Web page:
Monday, November 20, 2017

Ardha Matysendrasana and my Twisted Ankle

My mentor, Anne Shultz, is working on the Junior 3 syllabus while I work on the Junior 1.  One of the poses we both have difficulty with is Ardha Matysendrasana holding the foot.  As a side note, this pose is on 4 separate syllabi AND has 10 pictures in LoY (more than any other single pose, I believe) - clearly this is an important pose in the Iyengar system.

In the Iyengar system, this pose is practiced sitting on the foot.  Not just any way of sitting on the foot.  You must sit on the edge of the foot with the bottom of the foot facing the wall behind you. This is uncomfortable for almost everyone on the planet, but is especially uncomfortable if you have stiff ankles or have recently hurt your ankle.

I have recently hurt my ankle.  I wish to tell my readers that I hurt my ankle snowboarding, doing amazing tricks on slack ropes, or breaking someone out of prison, but alas, it was walking on a sidewalk in my neighborhood.  It just twisted and stopped working the way ankles are supposed to and Ardha Matysendrasana suddenly became even more difficult.

Props to the rescue.  Here's the set up:
 Three blankets, one folded long, two book fold.  Place one book-fold at the end of the long fold.

 Place the bottom leg foot between the long and book-folded blankets.  Make sure there is some blanket under the little toe side of the foot.  As a side benefit, the book-folded blanket reminds the foot of it's correct position.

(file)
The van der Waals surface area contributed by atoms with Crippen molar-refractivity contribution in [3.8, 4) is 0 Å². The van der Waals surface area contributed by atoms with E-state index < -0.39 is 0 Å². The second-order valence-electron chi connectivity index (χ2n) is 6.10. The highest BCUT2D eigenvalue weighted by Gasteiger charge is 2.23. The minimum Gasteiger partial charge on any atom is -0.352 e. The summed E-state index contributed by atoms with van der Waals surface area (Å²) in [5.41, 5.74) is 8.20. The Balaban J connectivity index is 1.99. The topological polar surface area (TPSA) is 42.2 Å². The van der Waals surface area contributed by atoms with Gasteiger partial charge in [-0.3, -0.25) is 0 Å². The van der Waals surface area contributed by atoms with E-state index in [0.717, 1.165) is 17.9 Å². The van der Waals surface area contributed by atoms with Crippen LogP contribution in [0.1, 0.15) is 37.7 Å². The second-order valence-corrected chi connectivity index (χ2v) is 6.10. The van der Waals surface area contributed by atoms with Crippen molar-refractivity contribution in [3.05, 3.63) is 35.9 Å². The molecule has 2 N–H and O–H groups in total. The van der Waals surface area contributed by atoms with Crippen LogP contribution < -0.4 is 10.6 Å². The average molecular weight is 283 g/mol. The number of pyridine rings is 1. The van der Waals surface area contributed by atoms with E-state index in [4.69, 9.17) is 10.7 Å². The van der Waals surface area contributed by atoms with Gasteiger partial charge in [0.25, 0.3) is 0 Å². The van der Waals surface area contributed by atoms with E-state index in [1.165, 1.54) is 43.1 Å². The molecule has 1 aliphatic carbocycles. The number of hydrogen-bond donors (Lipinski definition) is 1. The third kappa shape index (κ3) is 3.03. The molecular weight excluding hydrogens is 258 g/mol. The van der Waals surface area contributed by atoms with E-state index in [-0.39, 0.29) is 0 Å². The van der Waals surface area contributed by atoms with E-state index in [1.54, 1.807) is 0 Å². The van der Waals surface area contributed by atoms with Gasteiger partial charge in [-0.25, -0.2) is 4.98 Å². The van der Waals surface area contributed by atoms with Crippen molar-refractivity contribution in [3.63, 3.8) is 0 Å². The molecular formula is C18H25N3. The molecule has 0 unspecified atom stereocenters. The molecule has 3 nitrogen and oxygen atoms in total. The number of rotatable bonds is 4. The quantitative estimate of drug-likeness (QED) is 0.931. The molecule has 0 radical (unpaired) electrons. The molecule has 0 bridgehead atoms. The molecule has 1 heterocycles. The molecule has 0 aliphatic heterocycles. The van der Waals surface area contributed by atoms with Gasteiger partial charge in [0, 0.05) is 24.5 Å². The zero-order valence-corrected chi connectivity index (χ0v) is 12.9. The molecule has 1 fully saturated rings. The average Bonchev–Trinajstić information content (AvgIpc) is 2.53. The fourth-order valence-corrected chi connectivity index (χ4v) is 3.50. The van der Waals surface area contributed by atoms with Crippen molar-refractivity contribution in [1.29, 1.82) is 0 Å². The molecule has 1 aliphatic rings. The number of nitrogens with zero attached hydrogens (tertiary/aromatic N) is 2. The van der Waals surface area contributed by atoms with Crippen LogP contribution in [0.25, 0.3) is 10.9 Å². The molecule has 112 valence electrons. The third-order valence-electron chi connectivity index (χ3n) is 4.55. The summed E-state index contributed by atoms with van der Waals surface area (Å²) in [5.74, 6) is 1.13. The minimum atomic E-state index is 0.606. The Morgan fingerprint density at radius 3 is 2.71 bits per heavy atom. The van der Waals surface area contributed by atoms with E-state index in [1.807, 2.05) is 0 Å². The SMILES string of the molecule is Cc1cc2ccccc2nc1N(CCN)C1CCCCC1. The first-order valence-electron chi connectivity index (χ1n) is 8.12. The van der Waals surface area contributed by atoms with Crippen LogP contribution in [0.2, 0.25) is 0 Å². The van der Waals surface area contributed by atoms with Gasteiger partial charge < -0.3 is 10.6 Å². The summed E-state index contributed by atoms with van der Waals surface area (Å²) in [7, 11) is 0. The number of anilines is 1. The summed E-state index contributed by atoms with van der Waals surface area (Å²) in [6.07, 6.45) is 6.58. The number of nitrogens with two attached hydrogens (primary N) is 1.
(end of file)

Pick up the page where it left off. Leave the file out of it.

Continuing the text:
Because the leg will now be slightly higher than the foot, a third blanket is needed on top of the foot.

 Here is the Intro 2 version of the pose, using the wall for support.

This is the Junior 1 and Junior 3 version.  I'm holding the blanket rather than my foot.  This is another advantage to having the blanket.

Happy Practicing.

Wednesday, September 6, 2017

Chair legs for your legs

Hi all.  I'm working on some new things for a Props with a Twist workshop this fall.  Here is Bharadvajasana 1 with use of the chair legs to stabilize the human legs.

How kitty finds stability for his legs:

Wednesday, June 21, 2017

Engineer yoga

Iyengar yogis are sometimes considered the engineers of yoga.  Today's blog is for all the engineers out there who love a good pulley system.  A pulley makes loads lighter.

You know what?  Legs are heavy.  So here are a few good-natured students showing two different pulley systems.

The first one is a rope wall pulley.  I learned this from Gillian in one of her rope wall classes.  It also works on regular rope walls, or just about anything you can attach over your head.  You thread the rope through a hook, have your foot in one end, and hoist your leg into the air.  Here is Bob demonstrating:

Incidentally, Bob's wife Jane is in the doorway.  I really liked to perspective on this one.

As a rope wall isn't always available, you can also use your shoulder for the pulley.  As you pull your arm down, your leg goes up.  Here is Marisa showing that one:

Thanks to Gillian, Bob, Marisa, and Austin Yoga Tree

Friday, April 21, 2017

Good times in Surya Namaskar

Hello blog world.  Did you think I left you?

I've been working on a few things, but I never got everything lined up perfectly for a blog post.  I thought I would try to post a movie this time.

Here's a fun thing you can do with a blanket and a smooth floor.  Or perhaps, you can use it as a new way of cleaning your house.


That little wiggle in the beginning is me getting my blanket straight.

Thursday, September 1, 2016

DIY Platform